May 11, 1999. The Upstate Economy: Testimony delivered by James Parrott, Deputy Director and Chief Economist, Fiscal Policy Institute, Albany, New York.

Thank you for the opportunity to testify on the economic development challenges facing Upstate New York. The lagging performance of the upstate economies is a serious issue. Weak job growth for an extended period in the 1990s has restrained income growth and the resulting lack of job opportunities has, unfortunately but not unexpectedly, led many people to give up entirely on New York and move elsewhere. Our state has the dubious distinction of leading the country in the rate of domestic out-migration of population in the 1990s. And last year, as the notice for this hearing indicated, we saw the labor force actually decline in many upstate metropolitan areas.

Concerted action to revitalize upstate economies is needed before this brain and skill drain worsens, putting a turnaround beyond reach. Given the powerful influence of national and international economic forces beyond the control of State government, it is imperative that the State judiciously plan how it will deploy its resources to improve, at the margins, regional and State economic performance. In recent years, the State has chosen to focus on massive tax cuts and a corporate retention approach geared to financial services. I would argue that these policies have had very little real impact on the state’s economy and have clearly failed to rejuvenate the upstate economy.

Earlier this year, the Fiscal Policy Institute included its analysis of the data on the state of the Upstate Economy in its briefing book on the 1999-2000 Executive Budget and we have attached that publication to our testimony for your reference. Also attached is a copy of the revenue section of this year’s Counterbudget, in which we set forth our analysis of why the Pataki tax cuts are not achieving the results which their advocates promised. In today’s testimony, we will not repeat these analyses. Rather we will focus on the important purpose of this hearing as stated so clearly in your hearing notice: “to examine proposals to improve the Upstate Economy.”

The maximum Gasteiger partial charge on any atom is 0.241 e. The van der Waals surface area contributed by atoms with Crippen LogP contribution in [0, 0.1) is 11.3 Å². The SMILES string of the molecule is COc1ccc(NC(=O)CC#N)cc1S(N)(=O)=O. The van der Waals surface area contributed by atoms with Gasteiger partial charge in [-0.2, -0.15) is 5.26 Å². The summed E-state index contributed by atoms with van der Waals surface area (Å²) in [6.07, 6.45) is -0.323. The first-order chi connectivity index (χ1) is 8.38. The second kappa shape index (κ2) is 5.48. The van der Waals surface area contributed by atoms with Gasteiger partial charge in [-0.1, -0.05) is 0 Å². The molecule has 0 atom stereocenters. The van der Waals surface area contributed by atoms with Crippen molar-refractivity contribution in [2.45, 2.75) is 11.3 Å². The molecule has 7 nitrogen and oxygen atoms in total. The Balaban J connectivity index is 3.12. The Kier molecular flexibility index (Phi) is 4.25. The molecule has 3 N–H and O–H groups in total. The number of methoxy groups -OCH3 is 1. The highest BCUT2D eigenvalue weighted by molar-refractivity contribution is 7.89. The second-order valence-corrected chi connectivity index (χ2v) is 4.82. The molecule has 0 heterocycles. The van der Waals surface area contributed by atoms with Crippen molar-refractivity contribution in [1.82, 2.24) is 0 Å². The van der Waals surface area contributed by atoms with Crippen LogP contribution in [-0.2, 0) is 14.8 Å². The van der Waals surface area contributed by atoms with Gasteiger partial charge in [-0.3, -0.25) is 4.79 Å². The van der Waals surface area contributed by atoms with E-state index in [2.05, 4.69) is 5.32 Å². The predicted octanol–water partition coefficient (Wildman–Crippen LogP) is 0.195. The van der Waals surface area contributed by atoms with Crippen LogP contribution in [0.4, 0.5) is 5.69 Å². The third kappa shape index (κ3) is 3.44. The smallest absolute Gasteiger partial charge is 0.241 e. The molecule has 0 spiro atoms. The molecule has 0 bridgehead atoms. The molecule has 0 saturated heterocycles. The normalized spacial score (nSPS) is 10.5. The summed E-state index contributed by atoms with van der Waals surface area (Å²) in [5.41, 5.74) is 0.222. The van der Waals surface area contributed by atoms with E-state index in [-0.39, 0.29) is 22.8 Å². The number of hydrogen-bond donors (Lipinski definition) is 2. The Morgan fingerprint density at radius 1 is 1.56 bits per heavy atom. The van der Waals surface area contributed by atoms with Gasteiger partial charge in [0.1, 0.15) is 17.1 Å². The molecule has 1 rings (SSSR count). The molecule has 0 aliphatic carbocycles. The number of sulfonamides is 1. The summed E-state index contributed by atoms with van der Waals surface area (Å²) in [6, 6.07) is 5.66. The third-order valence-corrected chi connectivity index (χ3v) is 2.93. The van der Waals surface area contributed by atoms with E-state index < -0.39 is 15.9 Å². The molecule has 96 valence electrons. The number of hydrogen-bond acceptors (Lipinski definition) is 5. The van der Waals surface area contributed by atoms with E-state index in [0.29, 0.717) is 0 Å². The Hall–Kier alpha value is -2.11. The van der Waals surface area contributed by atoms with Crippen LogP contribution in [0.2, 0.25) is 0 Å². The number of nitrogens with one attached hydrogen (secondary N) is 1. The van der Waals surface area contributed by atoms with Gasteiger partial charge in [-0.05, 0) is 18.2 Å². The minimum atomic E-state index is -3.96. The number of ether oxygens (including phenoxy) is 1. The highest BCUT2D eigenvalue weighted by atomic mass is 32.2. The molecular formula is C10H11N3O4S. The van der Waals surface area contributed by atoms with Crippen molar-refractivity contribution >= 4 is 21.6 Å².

Without attempting to be definitive regarding a comprehensive State economic development strategy, I will discuss today two areas of economic development policy, industry clusters and high technology, that hold significant promise. The

Fiscal Policy Institute’s executive director, Frank Mauro, will be testifying at your Syracuse hearing on May 20 on the use of tax policy to stimulate the upstate economy and several related issues.

First, the Empire State Development Corporation’s Strategic Plan from February 1996 emphasizes the value of pursuing an industry clusters approach. Yet, this emphasis is not evident when the State implements its economic development priorities. Competitive advantage increasingly depends on developing and capitalizing on technologically-oriented workforce and entrepreneurial skills. In a global economy, those skills are the major assets of our State.

An industry clusters approach focuses attention on just those workforce and entrepreneurial skills and how to develop them further and address barriers to their development. To be effective, this strategy depends on the leadership of small and medium-sized firms coming together to discuss common concerns, identifying opportunities and working with government to address skills training or other infrastructure needs, regulatory issues, and joint marketing or strategic business partnerships. In practice, an outside party, which could be government or an academic or industry consultant, is often necessary to initiate the formation of an industry cluster self-help organization. In the late 1980s, the State sponsored the Strategic Industries Group Services program to encourage the creation of such industry groups.